[Editor's note: This post is an excerpt from a forthcoming Center for Immigration Studies book on the failure of the Immigration Reform and Control Act of 1986.]
Just before the 1996 presidential election, the Clinton White House held a press briefing to boast about record numbers of deportations of illegal immigrants. The principal spokesperson for the administration was Doris Meissner, Commissioner of the Immigration and Naturalization Service. "I am proud once again to announce that the Clinton administration's determination to remove criminal aliens and other deportable aliens from the United States has produced record results," said Meissner.
Meissner, a Clinton appointee, said 67,094 illegal immigrants – criminal and non-criminal – had been deported in the 1995 fiscal year. In a dutiful tribute to Clinton that echoed statements from the White House and the Justice Department, she contrasted his performance to that of his predecessors. "For too many years, under-enforcement of our nation's immigration laws undermined their credibility," she said. "But this administration's unprecedented expansion of and support for strong but fair enforcement of immigration laws…is restoring that credibility."
In another bow to Clinton's leadership, Meissner declared that the INS "means business when it comes to enforcing immigration laws in the workplace." That echoed language Clinton had used the day after Patrick Buchanan's surprising second-place finish in the 1996 Iowa caucuses, when he issued an executive order barring companies that had knowingly hired unauthorized workers from receiving government contracts. "American jobs belong to America's legal workers," Clinton said. "This executive order will make clear that when it comes to enforcing our nation's immigration laws, we mean business. We are determined to restore the rule of law to our nation's immigration system."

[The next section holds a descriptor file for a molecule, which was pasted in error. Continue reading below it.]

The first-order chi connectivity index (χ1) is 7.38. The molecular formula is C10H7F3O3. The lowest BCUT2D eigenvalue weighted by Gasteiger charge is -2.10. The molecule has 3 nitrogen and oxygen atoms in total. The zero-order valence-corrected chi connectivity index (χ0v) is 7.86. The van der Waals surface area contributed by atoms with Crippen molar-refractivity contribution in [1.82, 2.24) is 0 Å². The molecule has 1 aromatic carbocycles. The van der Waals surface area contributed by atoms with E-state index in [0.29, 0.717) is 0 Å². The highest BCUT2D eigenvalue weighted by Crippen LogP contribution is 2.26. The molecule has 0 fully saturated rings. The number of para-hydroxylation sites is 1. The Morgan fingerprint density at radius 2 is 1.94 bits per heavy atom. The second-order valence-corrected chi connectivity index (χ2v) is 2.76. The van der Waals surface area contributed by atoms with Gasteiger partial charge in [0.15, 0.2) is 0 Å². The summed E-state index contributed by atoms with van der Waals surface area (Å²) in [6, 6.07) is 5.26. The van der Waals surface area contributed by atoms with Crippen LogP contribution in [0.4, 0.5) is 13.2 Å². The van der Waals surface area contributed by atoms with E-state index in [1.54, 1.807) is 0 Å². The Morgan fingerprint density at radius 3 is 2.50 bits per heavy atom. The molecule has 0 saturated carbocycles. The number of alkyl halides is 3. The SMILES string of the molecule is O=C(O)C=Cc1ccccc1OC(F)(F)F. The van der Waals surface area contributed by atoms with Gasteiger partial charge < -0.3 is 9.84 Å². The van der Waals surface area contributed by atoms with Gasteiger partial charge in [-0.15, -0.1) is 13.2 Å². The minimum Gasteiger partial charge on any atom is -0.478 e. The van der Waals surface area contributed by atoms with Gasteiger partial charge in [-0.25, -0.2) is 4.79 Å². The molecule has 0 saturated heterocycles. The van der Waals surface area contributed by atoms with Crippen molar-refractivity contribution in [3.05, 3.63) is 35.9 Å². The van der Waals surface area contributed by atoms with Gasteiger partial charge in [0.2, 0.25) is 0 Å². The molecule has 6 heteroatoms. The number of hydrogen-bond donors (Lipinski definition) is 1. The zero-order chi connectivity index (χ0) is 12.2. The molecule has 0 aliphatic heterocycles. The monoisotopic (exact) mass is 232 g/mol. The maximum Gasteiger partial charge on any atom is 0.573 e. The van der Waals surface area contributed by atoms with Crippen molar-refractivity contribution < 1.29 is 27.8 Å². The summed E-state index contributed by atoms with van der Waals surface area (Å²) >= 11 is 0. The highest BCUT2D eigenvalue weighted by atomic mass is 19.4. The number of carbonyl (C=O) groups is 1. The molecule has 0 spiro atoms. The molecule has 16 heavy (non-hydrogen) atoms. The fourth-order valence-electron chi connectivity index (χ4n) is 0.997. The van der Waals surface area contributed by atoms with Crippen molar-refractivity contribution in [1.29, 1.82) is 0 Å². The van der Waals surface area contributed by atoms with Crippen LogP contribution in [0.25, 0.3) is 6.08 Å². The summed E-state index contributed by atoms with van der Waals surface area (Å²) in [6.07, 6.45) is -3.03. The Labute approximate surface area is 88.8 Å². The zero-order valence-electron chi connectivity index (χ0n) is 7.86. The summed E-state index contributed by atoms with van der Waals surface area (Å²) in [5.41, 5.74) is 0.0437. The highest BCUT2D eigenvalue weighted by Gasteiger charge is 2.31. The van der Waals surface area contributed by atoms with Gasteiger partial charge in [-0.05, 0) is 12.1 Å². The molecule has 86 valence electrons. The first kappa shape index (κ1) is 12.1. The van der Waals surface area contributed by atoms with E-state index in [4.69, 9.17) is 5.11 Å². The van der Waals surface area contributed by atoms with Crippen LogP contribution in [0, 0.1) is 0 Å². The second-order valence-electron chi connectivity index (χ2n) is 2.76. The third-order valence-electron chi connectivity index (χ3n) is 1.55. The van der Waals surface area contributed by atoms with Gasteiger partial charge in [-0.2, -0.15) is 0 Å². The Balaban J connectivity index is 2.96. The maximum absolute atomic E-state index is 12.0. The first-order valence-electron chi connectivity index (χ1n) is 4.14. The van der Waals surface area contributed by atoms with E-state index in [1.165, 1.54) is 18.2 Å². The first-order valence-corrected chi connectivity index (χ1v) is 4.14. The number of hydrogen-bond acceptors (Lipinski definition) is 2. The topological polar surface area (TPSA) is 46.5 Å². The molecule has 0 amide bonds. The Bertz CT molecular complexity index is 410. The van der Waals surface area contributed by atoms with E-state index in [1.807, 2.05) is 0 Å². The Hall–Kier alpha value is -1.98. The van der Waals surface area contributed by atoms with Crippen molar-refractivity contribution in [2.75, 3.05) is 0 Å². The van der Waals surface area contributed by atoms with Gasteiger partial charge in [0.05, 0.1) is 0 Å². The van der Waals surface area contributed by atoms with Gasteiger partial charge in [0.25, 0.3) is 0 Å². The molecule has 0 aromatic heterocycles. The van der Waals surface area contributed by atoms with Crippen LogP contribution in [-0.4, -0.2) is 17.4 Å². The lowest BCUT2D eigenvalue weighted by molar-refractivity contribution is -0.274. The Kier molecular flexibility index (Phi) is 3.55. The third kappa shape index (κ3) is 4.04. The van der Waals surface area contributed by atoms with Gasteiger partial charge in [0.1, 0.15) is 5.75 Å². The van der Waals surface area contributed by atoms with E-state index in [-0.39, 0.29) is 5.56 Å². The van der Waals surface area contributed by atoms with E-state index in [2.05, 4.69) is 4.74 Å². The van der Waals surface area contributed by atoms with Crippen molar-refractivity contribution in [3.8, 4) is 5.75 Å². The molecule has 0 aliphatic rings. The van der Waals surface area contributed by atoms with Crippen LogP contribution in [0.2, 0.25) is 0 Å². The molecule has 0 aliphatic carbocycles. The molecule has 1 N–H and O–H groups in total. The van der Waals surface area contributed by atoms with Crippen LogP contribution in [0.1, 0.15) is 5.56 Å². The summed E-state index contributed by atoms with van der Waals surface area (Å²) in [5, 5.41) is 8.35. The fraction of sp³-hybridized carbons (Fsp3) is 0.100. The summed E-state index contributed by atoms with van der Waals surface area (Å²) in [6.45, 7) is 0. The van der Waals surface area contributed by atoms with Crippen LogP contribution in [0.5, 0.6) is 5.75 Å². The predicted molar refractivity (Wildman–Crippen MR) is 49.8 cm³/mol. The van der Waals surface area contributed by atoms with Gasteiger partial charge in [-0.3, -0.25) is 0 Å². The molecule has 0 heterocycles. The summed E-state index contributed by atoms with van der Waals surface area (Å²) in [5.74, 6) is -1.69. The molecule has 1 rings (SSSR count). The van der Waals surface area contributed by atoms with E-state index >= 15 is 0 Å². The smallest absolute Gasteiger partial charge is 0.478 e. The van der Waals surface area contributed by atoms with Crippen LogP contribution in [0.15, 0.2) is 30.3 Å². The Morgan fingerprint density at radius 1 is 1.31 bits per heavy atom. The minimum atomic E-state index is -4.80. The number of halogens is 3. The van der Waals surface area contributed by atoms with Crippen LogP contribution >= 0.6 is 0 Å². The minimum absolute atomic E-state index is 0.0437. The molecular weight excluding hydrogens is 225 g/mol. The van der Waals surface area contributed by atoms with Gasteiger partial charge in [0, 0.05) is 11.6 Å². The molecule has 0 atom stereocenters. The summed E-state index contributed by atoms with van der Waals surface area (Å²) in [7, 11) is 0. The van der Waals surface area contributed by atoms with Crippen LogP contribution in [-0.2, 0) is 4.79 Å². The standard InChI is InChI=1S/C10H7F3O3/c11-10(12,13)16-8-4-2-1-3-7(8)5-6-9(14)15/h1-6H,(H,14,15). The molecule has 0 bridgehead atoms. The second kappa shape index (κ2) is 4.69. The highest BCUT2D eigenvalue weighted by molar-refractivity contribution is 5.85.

A day earlier, INS agents had arrested 20 Mexicans and Hondurans at the construction site for a $200 million federal office building directly across from the INS offices in Atlanta. Four days before that, agents arrested 22 Mexicans working at Camp Lejeune, a Marine Corps base in North Carolina, where they were employed by companies that had received federal contracts worth $37 million.